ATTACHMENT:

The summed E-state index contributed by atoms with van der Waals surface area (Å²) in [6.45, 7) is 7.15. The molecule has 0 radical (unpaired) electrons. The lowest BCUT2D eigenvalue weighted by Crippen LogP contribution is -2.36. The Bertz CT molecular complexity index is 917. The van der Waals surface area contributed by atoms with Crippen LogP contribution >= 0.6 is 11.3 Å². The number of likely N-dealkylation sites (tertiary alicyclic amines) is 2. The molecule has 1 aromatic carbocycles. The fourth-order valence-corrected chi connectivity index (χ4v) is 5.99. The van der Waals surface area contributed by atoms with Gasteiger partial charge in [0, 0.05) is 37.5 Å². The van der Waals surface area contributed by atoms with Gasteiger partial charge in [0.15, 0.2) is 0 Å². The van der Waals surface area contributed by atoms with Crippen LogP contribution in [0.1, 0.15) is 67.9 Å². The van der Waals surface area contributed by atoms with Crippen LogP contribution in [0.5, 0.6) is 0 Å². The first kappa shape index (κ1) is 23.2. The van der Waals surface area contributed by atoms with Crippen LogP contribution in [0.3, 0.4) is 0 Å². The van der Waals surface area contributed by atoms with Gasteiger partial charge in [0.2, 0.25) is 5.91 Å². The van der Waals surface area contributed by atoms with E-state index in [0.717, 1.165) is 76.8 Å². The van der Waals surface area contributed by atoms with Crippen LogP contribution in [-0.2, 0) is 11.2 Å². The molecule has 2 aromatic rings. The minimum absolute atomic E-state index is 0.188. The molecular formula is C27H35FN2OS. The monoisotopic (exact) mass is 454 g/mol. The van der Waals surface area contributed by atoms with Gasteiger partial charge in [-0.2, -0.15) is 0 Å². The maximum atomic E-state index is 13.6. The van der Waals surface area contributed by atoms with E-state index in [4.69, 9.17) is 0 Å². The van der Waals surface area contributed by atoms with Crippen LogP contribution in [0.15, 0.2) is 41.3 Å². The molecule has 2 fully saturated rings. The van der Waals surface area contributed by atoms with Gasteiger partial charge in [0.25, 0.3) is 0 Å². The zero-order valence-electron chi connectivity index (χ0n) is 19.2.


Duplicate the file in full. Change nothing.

The summed E-state index contributed by atoms with van der Waals surface area (Å²) in [6.45, 7) is 7.15. The molecule has 0 radical (unpaired) electrons. The lowest BCUT2D eigenvalue weighted by Crippen LogP contribution is -2.36. The Bertz CT molecular complexity index is 917. The van der Waals surface area contributed by atoms with Crippen LogP contribution >= 0.6 is 11.3 Å². The number of likely N-dealkylation sites (tertiary alicyclic amines) is 2. The molecule has 1 aromatic carbocycles. The fourth-order valence-corrected chi connectivity index (χ4v) is 5.99. The van der Waals surface area contributed by atoms with Gasteiger partial charge in [0, 0.05) is 37.5 Å². The van der Waals surface area contributed by atoms with Gasteiger partial charge in [0.15, 0.2) is 0 Å². The van der Waals surface area contributed by atoms with Crippen LogP contribution in [0.1, 0.15) is 67.9 Å². The van der Waals surface area contributed by atoms with Crippen LogP contribution in [0.5, 0.6) is 0 Å². The first kappa shape index (κ1) is 23.2. The van der Waals surface area contributed by atoms with Crippen LogP contribution in [0.3, 0.4) is 0 Å². The van der Waals surface area contributed by atoms with Gasteiger partial charge in [0.2, 0.25) is 5.91 Å². The van der Waals surface area contributed by atoms with E-state index in [0.717, 1.165) is 76.8 Å². The van der Waals surface area contributed by atoms with Crippen LogP contribution in [-0.2, 0) is 11.2 Å². The molecule has 2 aromatic rings. The minimum absolute atomic E-state index is 0.188. The molecular formula is C27H35FN2OS. The monoisotopic (exact) mass is 454 g/mol. The van der Waals surface area contributed by atoms with Gasteiger partial charge in [-0.2, -0.15) is 0 Å². The maximum atomic E-state index is 13.6. The van der Waals surface area contributed by atoms with E-state index in [4.69, 9.17) is 0 Å². The van der Waals surface area contributed by atoms with Crippen LogP contribution in [0.15, 0.2) is 41.3 Å². The molecule has 2 fully saturated rings. The van der Waals surface area contributed by atoms with Gasteiger partial charge in [0.25, 0.3) is 0 Å². The zero-order valence-electron chi connectivity index (χ0n) is 19.2.